Russia is ready to develop substantial business interests beyond the oil and natural gas driven wealth that has been generated since the collapse of the Soviet Union, the head of investment bank UBS in the region told CNBC.
Around 40 percent of the Russian government’s tax take comes from tax on oil and gas-related businesses, and this is set to rise with plans to remove tax breaks on several big new oil fields and raise taxes on natural gas.
Some analysts have expressed concerns that Russia is overly reliant on its extensive natural resources.
“There’s no question that the Russian government understands that they have got to diversify,” Nicholas Jordan chief executive of UBS Russia and CIS, told CNBC at the St Petersburg International Economic Forum (SPIEF) Thursday.
“The last several years have shown they are happy to do that. Russian growth is becoming more diverse: there’s more retail and consumer and other companies that have sprung up.
"Whether it will work, we will see,” he added. "I think there’s appetite to get industry started up again, but they realise that these days it’s not so easy and they need to find other things, such as technology."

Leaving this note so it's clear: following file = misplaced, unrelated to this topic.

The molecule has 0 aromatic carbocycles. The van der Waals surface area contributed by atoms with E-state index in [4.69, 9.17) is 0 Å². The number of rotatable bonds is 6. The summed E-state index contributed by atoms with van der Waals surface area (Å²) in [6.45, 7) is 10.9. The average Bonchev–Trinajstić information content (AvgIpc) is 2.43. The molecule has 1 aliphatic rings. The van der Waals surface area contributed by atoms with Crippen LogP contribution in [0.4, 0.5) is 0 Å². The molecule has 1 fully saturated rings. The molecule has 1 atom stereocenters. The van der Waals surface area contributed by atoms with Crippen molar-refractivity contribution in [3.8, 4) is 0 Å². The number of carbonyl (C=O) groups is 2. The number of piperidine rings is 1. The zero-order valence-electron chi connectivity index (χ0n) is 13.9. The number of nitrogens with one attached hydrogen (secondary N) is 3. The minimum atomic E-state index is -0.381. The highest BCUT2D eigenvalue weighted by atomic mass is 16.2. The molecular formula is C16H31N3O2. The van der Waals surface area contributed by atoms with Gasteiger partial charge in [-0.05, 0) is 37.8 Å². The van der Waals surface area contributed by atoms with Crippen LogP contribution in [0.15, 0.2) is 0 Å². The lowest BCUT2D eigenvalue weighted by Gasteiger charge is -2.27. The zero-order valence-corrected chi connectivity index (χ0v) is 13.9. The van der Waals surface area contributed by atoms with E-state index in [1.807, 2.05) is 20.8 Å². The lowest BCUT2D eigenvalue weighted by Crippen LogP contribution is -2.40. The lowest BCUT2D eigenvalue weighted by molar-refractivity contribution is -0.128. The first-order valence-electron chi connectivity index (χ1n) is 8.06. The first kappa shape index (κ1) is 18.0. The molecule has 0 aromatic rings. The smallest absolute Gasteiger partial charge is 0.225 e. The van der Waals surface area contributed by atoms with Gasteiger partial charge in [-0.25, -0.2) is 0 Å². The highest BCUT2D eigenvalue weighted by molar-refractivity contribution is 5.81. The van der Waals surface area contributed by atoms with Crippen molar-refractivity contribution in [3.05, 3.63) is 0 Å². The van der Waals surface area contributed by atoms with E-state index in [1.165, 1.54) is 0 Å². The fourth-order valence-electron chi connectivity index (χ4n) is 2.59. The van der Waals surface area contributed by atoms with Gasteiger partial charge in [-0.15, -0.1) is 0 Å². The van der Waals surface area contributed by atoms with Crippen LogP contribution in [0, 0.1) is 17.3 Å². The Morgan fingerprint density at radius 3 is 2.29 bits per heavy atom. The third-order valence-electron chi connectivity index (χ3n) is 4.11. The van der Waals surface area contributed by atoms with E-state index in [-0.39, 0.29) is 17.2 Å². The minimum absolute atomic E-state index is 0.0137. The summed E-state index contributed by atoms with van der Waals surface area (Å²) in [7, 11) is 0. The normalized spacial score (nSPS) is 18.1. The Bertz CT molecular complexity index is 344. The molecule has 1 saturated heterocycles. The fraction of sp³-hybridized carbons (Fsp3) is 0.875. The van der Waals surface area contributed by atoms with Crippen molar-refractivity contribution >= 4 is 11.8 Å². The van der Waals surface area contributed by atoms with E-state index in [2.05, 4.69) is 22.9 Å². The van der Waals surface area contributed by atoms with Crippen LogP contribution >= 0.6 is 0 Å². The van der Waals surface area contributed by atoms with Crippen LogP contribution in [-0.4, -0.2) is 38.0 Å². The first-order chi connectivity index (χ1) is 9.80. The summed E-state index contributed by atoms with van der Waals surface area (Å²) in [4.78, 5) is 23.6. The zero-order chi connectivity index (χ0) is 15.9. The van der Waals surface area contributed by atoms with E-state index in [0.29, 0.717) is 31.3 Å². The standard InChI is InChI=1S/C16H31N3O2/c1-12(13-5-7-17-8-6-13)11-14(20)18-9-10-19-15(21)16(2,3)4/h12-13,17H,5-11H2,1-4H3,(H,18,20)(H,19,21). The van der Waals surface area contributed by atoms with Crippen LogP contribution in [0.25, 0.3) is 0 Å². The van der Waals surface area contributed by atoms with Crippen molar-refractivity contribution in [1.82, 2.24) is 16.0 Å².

Finding the capital to start new, non-oil and gas related businesses, could be a problem, according to Jordan.
"That’s something that this government needs to look at and do something about," he said. "I think that will start with some of the new statues on pension reform, on larger infrastructure, property rights and stability. I’m very optimistic these will happen.
“I don’t see political uncertainty” he said.
Russian President Dmitri Medvedev has announced plans to improve Moscow’s international reputation in an effort to turn the city into a greater financial centre, ahead of elections next year.
The measures are designed to increase transparency, enforce international accounting standards and give minority shareholders greater power.
Russian businessmen, including Rusal CEO Oleg Deripaska, have spoken out in favor of the plans.
Corporate governance issues have dogged Russian companies share prices around the world, Maxim Sokov, deputy to Deripaska at Rusal, told CNBC earlier this month.
"We are trying to work out what good corporate governance is," Sokov added. "The President announced recently laws which will change the legislative environment, especially for corporate governance, in the next 12 months."
Many Russian companies have chosen to list on stock exchanges outside the country, partly because of a perceived lack of institutional investors within Russia.
"Investment banking is improving," said Jordan.
"Pension reform has got to be made (for the IPO market to improve) but I now see that happening," he said.
Some recent London listings of Russian companies have struggled to get off the ground. HMS Hydraulic, the Russian pumps manufacturer, raised just 225 million pounds in February, below its original target of 407 million pounds. A planned float by Russian Helicopters was postponed, and steel pipe maker ChelPipe, which wanted to raise up to 430 million pounds, also delayed its IPO in February.